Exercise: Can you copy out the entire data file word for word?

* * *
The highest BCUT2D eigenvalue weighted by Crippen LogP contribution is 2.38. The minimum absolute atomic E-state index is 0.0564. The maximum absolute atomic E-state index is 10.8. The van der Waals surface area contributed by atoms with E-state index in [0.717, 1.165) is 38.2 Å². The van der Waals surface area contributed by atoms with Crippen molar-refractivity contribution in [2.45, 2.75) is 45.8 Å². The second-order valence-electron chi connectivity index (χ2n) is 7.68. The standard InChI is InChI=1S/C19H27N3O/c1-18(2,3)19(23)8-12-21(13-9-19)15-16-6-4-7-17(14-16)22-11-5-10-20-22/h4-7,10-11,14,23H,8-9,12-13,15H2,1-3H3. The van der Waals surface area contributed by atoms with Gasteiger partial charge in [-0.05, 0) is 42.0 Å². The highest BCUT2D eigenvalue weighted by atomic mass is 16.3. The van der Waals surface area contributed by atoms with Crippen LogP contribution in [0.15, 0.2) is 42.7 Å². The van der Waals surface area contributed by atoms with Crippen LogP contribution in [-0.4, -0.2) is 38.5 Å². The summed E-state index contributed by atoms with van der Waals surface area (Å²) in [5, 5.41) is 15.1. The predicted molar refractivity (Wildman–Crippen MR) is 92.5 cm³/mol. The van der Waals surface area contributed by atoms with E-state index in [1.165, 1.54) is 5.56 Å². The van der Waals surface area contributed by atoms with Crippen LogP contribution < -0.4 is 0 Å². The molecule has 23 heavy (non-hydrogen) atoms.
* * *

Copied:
The highest BCUT2D eigenvalue weighted by Crippen LogP contribution is 2.38. The minimum absolute atomic E-state index is 0.0564. The maximum absolute atomic E-state index is 10.8. The van der Waals surface area contributed by atoms with E-state index in [0.717, 1.165) is 38.2 Å². The van der Waals surface area contributed by atoms with Crippen molar-refractivity contribution in [2.45, 2.75) is 45.8 Å². The second-order valence-electron chi connectivity index (χ2n) is 7.68. The standard InChI is InChI=1S/C19H27N3O/c1-18(2,3)19(23)8-12-21(13-9-19)15-16-6-4-7-17(14-16)22-11-5-10-20-22/h4-7,10-11,14,23H,8-9,12-13,15H2,1-3H3. The van der Waals surface area contributed by atoms with Gasteiger partial charge in [-0.05, 0) is 42.0 Å². The highest BCUT2D eigenvalue weighted by atomic mass is 16.3. The van der Waals surface area contributed by atoms with Crippen LogP contribution in [0.15, 0.2) is 42.7 Å². The van der Waals surface area contributed by atoms with Crippen LogP contribution in [-0.4, -0.2) is 38.5 Å². The summed E-state index contributed by atoms with van der Waals surface area (Å²) in [5, 5.41) is 15.1. The predicted molar refractivity (Wildman–Crippen MR) is 92.5 cm³/mol. The van der Waals surface area contributed by atoms with E-state index in [1.165, 1.54) is 5.56 Å². The van der Waals surface area contributed by atoms with Crippen LogP contribution < -0.4 is 0 Å². The molecule has 23 heavy (non-hydrogen) atoms.